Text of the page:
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Good progress on teacher pay

Pat McCrory says he’s been listening. To frustrated and underpaid teachers. To similarly frustrated principals and superintendents. To education advocates and business leaders who know that all of North Carolina suffers if we treat our educators poorly.

The result: A long-overdue news conference Wednesday in which the governor announced a substantial proposal for increasing teacher pay. The plan offers a short-term increase for all teachers, plus long-term financial motivation for educators to improve themselves and their schools. It’s a solid, thoughtful start.

The big, welcome news, of course, is the immediate pay bump. Starting teachers will receive the increase in base pay that McCrory proposed in February, and more veteran teachers will receive raises near or above 2 percent.

The other, perhaps even bigger, news: McCrory is proposing that North Carolina replace its current, antiquated teacher compensation structure with a plan that offers teachers $3,000 pay increases every three years, plus more based on several factors such as willingness to teach high-need subjects, teaching in high-need schools, and taking on leadership roles.

The plan, which would be fully in place by 2018, is an improvement. It gives teachers significantly higher base pay, no matter how many years they’ve served, and it places more emphasis on merit. But the governor had few specifics to offer Wednesday, in part because local districts will have some say in how the plan is implemented. That leaves several unanswered questions.

First, how will classroom performance be measured, and will high-performing teachers receive healthy raises even if they don’t teach high-need subjects or in high-need schools? Also, what’s the plan’s goal? When N.C. Gov. Jim Hunt set out to improve woeful N.C. teacher pay two decades ago, he set a target of reaching the national average in four years. McCrory didn’t do the same Wednesday, but he should. A target holds everyone accountable.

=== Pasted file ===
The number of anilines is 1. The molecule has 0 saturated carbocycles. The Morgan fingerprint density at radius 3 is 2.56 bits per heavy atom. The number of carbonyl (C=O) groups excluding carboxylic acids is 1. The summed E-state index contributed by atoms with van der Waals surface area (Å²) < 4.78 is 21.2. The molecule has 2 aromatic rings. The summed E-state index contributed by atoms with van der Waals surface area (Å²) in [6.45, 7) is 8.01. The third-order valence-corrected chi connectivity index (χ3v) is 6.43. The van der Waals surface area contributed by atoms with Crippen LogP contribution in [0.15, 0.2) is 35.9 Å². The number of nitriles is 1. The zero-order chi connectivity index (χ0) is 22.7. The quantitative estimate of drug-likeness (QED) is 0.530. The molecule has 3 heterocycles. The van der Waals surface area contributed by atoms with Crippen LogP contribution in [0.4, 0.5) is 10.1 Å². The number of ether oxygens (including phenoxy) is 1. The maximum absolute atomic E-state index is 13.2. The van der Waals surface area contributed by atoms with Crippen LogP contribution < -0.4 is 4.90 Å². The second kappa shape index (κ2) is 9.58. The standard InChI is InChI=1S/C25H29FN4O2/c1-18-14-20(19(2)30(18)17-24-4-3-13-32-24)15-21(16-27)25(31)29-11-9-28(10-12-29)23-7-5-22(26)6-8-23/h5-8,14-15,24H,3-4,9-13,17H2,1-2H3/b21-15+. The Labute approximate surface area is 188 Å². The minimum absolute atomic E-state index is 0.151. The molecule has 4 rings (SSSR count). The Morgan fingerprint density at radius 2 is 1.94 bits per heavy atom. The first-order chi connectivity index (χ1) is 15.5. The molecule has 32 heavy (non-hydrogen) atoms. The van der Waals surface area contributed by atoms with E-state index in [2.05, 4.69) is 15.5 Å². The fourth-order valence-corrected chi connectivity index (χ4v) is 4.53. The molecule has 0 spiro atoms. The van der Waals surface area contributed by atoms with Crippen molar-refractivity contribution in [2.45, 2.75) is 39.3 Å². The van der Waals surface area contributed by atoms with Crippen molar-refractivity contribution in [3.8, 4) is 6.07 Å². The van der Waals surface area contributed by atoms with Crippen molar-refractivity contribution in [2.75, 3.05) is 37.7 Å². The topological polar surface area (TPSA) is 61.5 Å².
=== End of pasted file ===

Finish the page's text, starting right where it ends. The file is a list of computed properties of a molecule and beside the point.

McCrory also was unspecific about how the long-term plan would be funded, saying merely that it would receive priority for new N.C. revenues. He also said, several times Wednesday, that the state is facing a “tough budget.” That probably wouldn’t be the case if the legislature hadn’t passed sizable corporate and personal tax cuts last year.

Finally, can McCrory sell his plan? N.C. Senate leader Phil Berger was noticeably absent Wednesday from the governor’s announcement, and McCrory will face resistance from conservatives who seem more interested in weakening public education than improving it. The governor also will have to persuade Democrats who are poised to criticize anything that comes from a Republican governor.

They should give this plan a chance. It gets closer to the answer to North Carolina’s teacher pay problems. It’s a sign that the governor has been listening – and a signal that he is willing to listen some more.

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